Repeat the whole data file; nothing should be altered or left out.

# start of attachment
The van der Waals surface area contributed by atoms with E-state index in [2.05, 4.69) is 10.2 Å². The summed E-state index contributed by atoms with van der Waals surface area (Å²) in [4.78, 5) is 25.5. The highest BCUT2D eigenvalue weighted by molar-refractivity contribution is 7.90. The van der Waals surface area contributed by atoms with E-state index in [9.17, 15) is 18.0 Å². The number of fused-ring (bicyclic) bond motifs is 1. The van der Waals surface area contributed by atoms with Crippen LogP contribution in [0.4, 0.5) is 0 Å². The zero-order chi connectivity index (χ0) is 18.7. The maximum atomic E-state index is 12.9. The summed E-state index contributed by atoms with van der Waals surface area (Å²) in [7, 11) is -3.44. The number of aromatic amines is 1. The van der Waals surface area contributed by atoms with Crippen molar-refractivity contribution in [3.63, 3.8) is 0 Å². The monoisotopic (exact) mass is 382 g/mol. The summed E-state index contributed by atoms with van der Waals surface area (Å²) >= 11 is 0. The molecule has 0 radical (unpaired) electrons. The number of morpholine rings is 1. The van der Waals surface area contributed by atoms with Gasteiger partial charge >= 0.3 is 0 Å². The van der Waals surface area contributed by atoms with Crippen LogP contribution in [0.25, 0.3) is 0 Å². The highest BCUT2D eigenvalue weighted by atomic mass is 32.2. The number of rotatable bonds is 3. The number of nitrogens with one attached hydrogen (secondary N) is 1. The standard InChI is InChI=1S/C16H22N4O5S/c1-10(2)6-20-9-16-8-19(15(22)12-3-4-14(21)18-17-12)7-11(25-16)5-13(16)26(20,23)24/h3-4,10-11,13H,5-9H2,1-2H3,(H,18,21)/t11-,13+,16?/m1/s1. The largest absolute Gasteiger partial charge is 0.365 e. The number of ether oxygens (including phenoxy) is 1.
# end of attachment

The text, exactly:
The van der Waals surface area contributed by atoms with E-state index in [2.05, 4.69) is 10.2 Å². The summed E-state index contributed by atoms with van der Waals surface area (Å²) in [4.78, 5) is 25.5. The highest BCUT2D eigenvalue weighted by molar-refractivity contribution is 7.90. The van der Waals surface area contributed by atoms with E-state index in [9.17, 15) is 18.0 Å². The number of fused-ring (bicyclic) bond motifs is 1. The van der Waals surface area contributed by atoms with Crippen LogP contribution in [0.4, 0.5) is 0 Å². The zero-order chi connectivity index (χ0) is 18.7. The maximum atomic E-state index is 12.9. The summed E-state index contributed by atoms with van der Waals surface area (Å²) in [7, 11) is -3.44. The number of aromatic amines is 1. The van der Waals surface area contributed by atoms with Crippen molar-refractivity contribution in [3.63, 3.8) is 0 Å². The monoisotopic (exact) mass is 382 g/mol. The summed E-state index contributed by atoms with van der Waals surface area (Å²) >= 11 is 0. The molecule has 0 radical (unpaired) electrons. The number of morpholine rings is 1. The van der Waals surface area contributed by atoms with Gasteiger partial charge >= 0.3 is 0 Å². The van der Waals surface area contributed by atoms with Crippen LogP contribution in [0.25, 0.3) is 0 Å². The highest BCUT2D eigenvalue weighted by atomic mass is 32.2. The number of rotatable bonds is 3. The number of nitrogens with one attached hydrogen (secondary N) is 1. The standard InChI is InChI=1S/C16H22N4O5S/c1-10(2)6-20-9-16-8-19(15(22)12-3-4-14(21)18-17-12)7-11(25-16)5-13(16)26(20,23)24/h3-4,10-11,13H,5-9H2,1-2H3,(H,18,21)/t11-,13+,16?/m1/s1. The largest absolute Gasteiger partial charge is 0.365 e. The number of ether oxygens (including phenoxy) is 1.